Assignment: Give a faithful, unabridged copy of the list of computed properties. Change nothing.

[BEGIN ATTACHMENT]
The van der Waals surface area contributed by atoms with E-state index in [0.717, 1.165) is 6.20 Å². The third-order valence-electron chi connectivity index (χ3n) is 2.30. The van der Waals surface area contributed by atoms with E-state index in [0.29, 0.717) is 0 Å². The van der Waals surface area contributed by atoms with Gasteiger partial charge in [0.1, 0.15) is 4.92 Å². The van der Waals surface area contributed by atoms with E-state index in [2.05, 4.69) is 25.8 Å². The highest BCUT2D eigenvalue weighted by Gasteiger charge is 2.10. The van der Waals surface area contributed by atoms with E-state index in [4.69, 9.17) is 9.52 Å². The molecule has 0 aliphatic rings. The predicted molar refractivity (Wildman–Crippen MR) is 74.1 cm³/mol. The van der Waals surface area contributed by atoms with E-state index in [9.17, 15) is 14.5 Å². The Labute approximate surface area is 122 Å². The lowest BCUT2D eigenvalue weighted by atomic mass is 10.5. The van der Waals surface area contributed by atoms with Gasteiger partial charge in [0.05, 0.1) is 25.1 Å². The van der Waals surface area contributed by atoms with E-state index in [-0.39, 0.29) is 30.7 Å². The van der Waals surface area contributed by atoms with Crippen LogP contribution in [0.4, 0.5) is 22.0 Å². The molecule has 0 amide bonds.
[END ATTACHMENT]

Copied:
The van der Waals surface area contributed by atoms with E-state index in [0.717, 1.165) is 6.20 Å². The third-order valence-electron chi connectivity index (χ3n) is 2.30. The van der Waals surface area contributed by atoms with E-state index in [0.29, 0.717) is 0 Å². The van der Waals surface area contributed by atoms with Gasteiger partial charge in [0.1, 0.15) is 4.92 Å². The van der Waals surface area contributed by atoms with E-state index in [2.05, 4.69) is 25.8 Å². The highest BCUT2D eigenvalue weighted by Gasteiger charge is 2.10. The van der Waals surface area contributed by atoms with E-state index in [4.69, 9.17) is 9.52 Å². The molecule has 0 aliphatic rings. The predicted molar refractivity (Wildman–Crippen MR) is 74.1 cm³/mol. The van der Waals surface area contributed by atoms with E-state index in [9.17, 15) is 14.5 Å². The Labute approximate surface area is 122 Å². The lowest BCUT2D eigenvalue weighted by atomic mass is 10.5. The van der Waals surface area contributed by atoms with Gasteiger partial charge in [0.05, 0.1) is 25.1 Å². The van der Waals surface area contributed by atoms with E-state index in [-0.39, 0.29) is 30.7 Å². The van der Waals surface area contributed by atoms with Crippen LogP contribution in [0.4, 0.5) is 22.0 Å². The molecule has 0 amide bonds.